Happy 25th Anniversary to Prince’s Diamonds and Pearls, originally released October 1, 1991.
Between 1981 and 1988, it was almost impossible to fault the output of the late Prince Rogers Nelson. From the small but perfectly formed new wave funk of Dirty Mind to the euphoric proto-gospel stylings of Lovesexy, he rode a wave of critical acclaim and artistic endeavor equaled by precious few others.
But the dazzling golden sheen had begun to tarnish by the time Diamonds and Pearls emerged in October 1991. His hastily concocted Batman soundtrack failed to fully satisfy and the patchy, self-mythologizing Purple Rain follow up Graffiti Bridge hit occasional regal heights amidst a sea of mediocrity, leaving him (according to some) in dire need of a hit album.
And that is exactly what emerged from Minneapolis in the fall of 1991. An album that persuaded Warner Brothers to offer a huge recording contract to Prince (at that point, one of the biggest ever). An album that offered hit after hit after hit. But also, and perhaps most importantly, an album that marked a watershed moment in the development of the artist forever known as Prince.
Diamonds and Pearls revealed a different Prince entirely from the one who had dominated the ‘80s. Just as moments on Graffiti Bridge had mimicked new jack swing, so here Prince hesitantly embraced rap music by adding Tony Mosley to his new band, the New Power Generation. Given Prince’s prior feelings about rappers aired so snarkily on the Black Album’s “Dead On It,” it is impossible to read Tony M’s inclusion as anything other than an attempt to garner mainstream hits. That those hits actually materialized has more to do with Prince’s supreme penmanship than any tagged-on-rapper elements and, in truth, these contributions provided a sometimes unwelcome distraction from the quality on offer throughout the rest of the album.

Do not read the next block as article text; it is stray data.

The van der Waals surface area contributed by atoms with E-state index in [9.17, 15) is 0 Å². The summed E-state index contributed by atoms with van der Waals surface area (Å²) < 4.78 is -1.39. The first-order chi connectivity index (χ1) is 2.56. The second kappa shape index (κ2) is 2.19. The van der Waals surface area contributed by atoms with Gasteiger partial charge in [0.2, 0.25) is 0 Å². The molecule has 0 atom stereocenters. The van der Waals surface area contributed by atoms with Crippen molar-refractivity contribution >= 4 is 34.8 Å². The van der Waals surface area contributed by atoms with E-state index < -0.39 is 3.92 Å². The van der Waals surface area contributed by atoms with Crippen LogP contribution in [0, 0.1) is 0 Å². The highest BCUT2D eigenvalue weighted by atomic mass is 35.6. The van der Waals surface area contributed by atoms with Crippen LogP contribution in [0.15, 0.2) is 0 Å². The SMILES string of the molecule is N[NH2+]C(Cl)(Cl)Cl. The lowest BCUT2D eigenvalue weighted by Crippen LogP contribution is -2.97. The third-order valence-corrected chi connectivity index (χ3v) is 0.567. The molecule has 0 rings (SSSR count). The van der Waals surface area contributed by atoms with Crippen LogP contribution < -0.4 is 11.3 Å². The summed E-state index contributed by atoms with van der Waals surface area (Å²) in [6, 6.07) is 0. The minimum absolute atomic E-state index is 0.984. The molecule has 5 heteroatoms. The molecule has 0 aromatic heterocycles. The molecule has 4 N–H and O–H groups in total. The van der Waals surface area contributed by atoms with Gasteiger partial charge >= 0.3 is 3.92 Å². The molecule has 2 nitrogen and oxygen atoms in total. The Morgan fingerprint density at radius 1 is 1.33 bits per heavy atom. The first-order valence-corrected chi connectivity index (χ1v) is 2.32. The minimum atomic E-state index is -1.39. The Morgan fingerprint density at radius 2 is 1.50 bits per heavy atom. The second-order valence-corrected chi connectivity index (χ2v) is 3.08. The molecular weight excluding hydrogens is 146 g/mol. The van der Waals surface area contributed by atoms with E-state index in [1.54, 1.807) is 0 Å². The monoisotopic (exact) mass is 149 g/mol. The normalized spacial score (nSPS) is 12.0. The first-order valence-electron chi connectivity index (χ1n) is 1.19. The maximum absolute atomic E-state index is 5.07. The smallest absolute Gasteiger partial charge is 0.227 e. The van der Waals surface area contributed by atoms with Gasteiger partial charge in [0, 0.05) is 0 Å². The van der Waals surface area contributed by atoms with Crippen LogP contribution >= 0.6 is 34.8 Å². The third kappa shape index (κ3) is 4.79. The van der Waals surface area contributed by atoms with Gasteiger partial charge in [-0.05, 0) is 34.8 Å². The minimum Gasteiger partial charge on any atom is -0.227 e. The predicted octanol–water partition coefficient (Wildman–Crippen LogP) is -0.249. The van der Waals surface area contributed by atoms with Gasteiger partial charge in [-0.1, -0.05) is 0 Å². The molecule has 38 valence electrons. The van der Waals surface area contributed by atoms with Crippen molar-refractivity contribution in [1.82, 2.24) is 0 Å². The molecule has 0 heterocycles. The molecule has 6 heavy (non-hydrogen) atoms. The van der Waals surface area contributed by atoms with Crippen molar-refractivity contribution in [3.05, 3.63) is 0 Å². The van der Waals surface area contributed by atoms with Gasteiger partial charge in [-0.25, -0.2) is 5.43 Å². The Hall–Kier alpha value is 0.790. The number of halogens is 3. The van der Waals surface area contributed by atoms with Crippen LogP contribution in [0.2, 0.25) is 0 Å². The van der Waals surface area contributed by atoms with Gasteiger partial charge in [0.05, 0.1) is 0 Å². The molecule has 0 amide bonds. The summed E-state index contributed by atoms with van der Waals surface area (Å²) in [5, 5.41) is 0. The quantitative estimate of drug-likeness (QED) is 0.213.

The other major change lay in the band that Prince put together. Throughout the ‘80s, though members joined and left fairly fluidly, the lineup was unquestionably diverse of race, gender and sexuality. This first iteration of the NPG though was overwhelmingly male and heterosexual. Sure the honeyed tones of Rosie Gaines played their part, but her aside, it was straight men all the way. Michael Bland’s thunderous drumming was perfect for a production informed as much by hip-hop as anything else. Sonny Thompson’s bass playing bought the funk and Tommy Barbarella’s sanctified organ work swirled throughout the mix, with both having an effect on the unbridled sexuality that had always run through Prince’s work.
Up till this point, even his most explicit songs (give or take the Black Album) had an impudent adolescent sexuality about them. Don’t forget that this is the man who only wanted to “Feel U Up,” a man who wanted only your extra time and your “Kiss.” What Diamonds and Pearls lacked in this cheeky, knowing sexuality, it made up for with bold, carnal desires fully and explicitly expressed. “Gett Off” was the lead single and its exhortation to “23 positions in a one night stand” was a lightning conduit for rampant male sexuality, unfettered by the playful androgyny of the past.
What also became clear was the amount of effort Prince expended in selling this album. Videos galore abounded. Remixes of singles came in half dozens (we see you “Violet The Organ Grinder”) and TV appearances came at regular intervals, all with the express aim of selling the bejesus out of the product. The videos were hardly small scale set pieces either. “Gett Off” was a bacchanalian orgy of sinuous writhing, phalanxes of seductive dancers and Prince looking like the cat that got the “Cream.” The money and effort dripped from the screen. It could hardly be said his heart wasn’t in it.